New Delhi: The Supreme Court while hearing a petition filed by the Jammu and Kashmir Bar Association against pellet guns, Monday said that government was working on a secret weapon to disperse crowds. Attorney General Mukul Rohatgi, who represented the Central government, told the court that there were options that the government was mulling.
In response to the last hearing, he placed before the bench confidential documents about the deliberations undertaken to evolve options other than the use of pellet guns for tackling mobs.
Rohatgi also told the apex court that the Centre was exploring other options like rubber bullets, instead of pellet guns.
The apex court noted the submission of Attorney General that the security forces try to use minimum forces to avoid any damage to life and property and eventually use pellet guns and live ammunition in the final stage when the mob comes in immediate proximity to the security forces.
The bench headed by Chief Justice J S Khehar also took into consideration the submission made by Jammu and Kashmir High Court Bar Association, Srinagar which contended that the Centre was not coming out with a clear-cut scenario and expressed its willingness to assist the court.
The bench also comprising Justices D Y Chandrachud and S K Kaul said that the Bar was in an effective position to bring out true factual position to assist the court in giving directions which will be meaningful.
The apex court told the Bar it has to play a very important role in assisting the court in evolving a solution and cannot take sides.
The Bar is neither on the side of the security forces nor on the mob’s side, the court said and gave two weeks time to the lawyers’ body to come out with its submission so that a solution can be found and asked it to file an affidavit. The matter has now been posted for April 28.
The apex court had on March 27 expressed concern over the pellet gun injuries suffered by minors who indulged in stone pelting in Jammu and Kashmir and asked the Centre to consider other effective means to quell the protests as it concerns “life and death”.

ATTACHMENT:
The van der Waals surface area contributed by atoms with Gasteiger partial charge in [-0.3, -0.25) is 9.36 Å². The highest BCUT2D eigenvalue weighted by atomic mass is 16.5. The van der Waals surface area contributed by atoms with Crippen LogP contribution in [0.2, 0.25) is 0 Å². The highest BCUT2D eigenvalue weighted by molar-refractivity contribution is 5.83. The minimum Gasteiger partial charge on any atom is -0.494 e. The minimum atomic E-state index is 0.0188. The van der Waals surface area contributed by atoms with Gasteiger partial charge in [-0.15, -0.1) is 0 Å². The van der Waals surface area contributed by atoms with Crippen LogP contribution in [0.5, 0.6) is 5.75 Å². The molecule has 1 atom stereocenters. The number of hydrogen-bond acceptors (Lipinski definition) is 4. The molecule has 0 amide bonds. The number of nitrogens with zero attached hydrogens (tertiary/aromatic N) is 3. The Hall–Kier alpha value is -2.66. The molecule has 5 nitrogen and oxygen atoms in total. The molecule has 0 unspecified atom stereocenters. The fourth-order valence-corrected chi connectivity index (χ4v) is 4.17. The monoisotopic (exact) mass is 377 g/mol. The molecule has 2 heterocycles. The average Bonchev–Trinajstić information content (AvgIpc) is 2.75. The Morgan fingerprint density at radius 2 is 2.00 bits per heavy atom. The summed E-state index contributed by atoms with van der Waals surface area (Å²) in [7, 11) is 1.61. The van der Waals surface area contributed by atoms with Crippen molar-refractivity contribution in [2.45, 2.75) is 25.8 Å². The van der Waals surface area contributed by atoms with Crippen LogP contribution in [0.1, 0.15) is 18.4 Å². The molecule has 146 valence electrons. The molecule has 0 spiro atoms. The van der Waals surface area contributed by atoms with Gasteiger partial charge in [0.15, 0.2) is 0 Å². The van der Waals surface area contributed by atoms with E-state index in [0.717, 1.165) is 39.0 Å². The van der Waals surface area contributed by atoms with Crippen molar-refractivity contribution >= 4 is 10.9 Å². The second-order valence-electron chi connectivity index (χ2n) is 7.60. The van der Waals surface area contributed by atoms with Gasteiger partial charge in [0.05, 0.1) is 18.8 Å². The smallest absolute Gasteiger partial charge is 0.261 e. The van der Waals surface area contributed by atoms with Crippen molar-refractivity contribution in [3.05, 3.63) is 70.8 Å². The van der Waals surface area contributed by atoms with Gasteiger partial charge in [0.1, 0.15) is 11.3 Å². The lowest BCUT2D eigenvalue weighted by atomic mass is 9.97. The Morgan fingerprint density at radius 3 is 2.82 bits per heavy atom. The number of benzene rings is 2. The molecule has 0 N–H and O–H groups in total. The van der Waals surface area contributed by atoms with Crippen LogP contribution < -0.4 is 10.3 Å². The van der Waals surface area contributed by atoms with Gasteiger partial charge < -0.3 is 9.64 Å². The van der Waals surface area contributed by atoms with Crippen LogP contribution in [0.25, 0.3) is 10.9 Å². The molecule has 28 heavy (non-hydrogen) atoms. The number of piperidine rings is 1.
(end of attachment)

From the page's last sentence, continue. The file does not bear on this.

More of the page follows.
It had conceded that though the use of pellet guns by the security forces was not a judicial issue, it can intervene in the matter to find a solution acceptable to parties concerned.
The court had given two weeks time to Attorney General to ponder over the suggestions to look into effective alternatives to the pellet guns.
It had said that it is not the subject that has to be decided by the courts nor can there be a judicial redressal as it is a delicate situation.
The court had suggested to the Attorney General to consider other technology-based measures like microwave to disperse the protesters and water which tastes and smell awful that will make people go away.
The AG had said he will speak to the committee of experts which has prepared an interim report on the use of effective measures in October 2016 and get back to the court after two weeks.
Earlier, last year, the Army had recommended replacing pellet guns with less lethal weapons such as sound cannons, pepper shotguns and chilli grenades.
The Army commander of northern region, Lieutenant General DS Hooda had said that the recommendations were made to a Centre-appointed committee reviewing the use of pellet guns during last years the summer unrest.
Pellets have wounded thousands of protesters, especially children, and many of them were blinded for life, triggering outrage over the use of the weapon touted as non-lethal.
Sonic cannons, used by law-enforcement agencies worldwide, emit ultra-high frequency blasts that trigger an ear-splitting sound to disperse mobs. Pepper guns fire plastic shells packed with pepper that explode on contact causing severe eye, nose and throat irritation.
It is Chilli grenades, developed by Indias military scientists, can cause more intense physical discomfort than pepper guns. A concentrate from one of the worlds hottest chillis, bhut jolokia or Naga chilli endemic to the Northeast, is used in these grenades.
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